Instead, Cameron announced his resignation shortly after the Brexit votes were in and left the choice of the new party leader and the next prime minister to his Tory Party leadership and, eventually, the membership of the party. The process is likely to be at least as fractious as the campaigns for and against Brexit, but is expected to eventually lead to a choice from the more Euro-skeptic side of the Conservative Party.
Is it even possible to undo the vote?
While the Brexit vote was merely advisory — Parliament has to vote to under Britain’s treaty commitments — is it politically feasible that the Parliament would ignore “the voice of the people?” Perhaps.
A key question is whether the prime minister that emerges from the Conservative Party’s internal struggle will possess both the legitimacy and the votes to enact legislation that will shape the future of the United Kingdom in ways as profound as any legislation since the Act of Union in 1707 — which brought England and Scotland together.
In the absence of new elections, the head of government responsible for negotiating the nation’s withdrawal from the European Union will represent only part of a deeply divided party (much less than a majority of the electorate) and will possess no direct electoral mandate. This is not a setting where swift and decisive action is likely to be forthcoming.
In any case, it is still possible that a new Parliament will get to decide these issues. While a majority of voters chose Brexit, the majority of the current Parliament favor “Remain.” This majority is composed of members of the opposition Labour and Liberal-Democratic parties, but also includes the business-international wing of the Conservative Party, the current party in power. If these three groups joined forces to push for a no-confidence vote, this could then trigger a new general election.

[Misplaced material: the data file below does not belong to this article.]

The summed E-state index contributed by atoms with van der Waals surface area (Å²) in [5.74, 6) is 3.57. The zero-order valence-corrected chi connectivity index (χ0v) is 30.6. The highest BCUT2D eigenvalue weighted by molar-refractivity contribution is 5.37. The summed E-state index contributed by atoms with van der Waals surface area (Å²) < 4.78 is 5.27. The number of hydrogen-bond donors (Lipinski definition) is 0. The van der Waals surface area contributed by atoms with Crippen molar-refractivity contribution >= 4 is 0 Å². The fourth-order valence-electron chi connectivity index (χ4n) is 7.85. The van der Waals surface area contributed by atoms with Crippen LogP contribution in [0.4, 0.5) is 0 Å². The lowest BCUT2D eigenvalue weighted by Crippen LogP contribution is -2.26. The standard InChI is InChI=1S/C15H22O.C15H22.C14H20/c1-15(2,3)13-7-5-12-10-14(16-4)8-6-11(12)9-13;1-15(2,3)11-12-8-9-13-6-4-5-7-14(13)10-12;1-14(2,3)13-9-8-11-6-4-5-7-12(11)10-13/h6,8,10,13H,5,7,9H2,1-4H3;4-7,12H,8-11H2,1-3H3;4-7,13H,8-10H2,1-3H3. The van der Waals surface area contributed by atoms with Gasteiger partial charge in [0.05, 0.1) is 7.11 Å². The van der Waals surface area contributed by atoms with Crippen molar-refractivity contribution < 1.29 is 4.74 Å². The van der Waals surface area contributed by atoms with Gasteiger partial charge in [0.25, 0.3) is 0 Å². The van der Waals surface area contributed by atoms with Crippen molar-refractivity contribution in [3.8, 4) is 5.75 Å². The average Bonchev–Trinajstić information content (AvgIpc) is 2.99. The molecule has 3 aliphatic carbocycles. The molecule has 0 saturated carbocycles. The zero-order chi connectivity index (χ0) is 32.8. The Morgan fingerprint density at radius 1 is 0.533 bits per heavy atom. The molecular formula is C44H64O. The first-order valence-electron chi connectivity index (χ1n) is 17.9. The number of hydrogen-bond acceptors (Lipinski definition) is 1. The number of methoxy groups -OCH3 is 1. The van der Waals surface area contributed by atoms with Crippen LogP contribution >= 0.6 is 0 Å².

Why would a general election make sense now?
Given the economic chaos following the Brexit vote, it’s not likely that an election in the near future would return the Tories to power. So why would even the most disillusioned members of the party vote to bring one about?
Before answering that question, we need to point out that political scientists tend to think of elected officials in either of two ways: They either make policy to get elected, or they get elected in order to make policy.
In either scenario, it might make sense for business internationalists within the Conservative party to help take down the current government. Members of Parliament who make policy in order to get elected might reason that retaining power in an impossibly difficult post-Brexit environment will only delay the inevitable: a huge Tory loss in the next scheduled election in 2020. Better to take their medicine now and run against a Labour Party in five years that will have spent most of that time cleaning up the current mess.
Similarly, members of Parliament who seek to get elected to make policy might see an immediate electoral defeat at the hands of Labour as their best chance of reclaiming their party during the next scheduled election five years hence.
If another government does inherit the Brexit process from the Tories, it is quite possible that it would assert that it is not constrained by the results of the June 23 vote. While Britain’s “people have spoken,” a future government that does not include Tories might argue along two lines to remain part of the E.U. First, they would point out that it was the Tories’ lack of judgment and unwillingness to address divisions in their own party that led to a vote that many voters already regret. Second, if the future government wins an election running against the “Leave” vote, they can claim that by electing a new government, “the people” have spoken once again.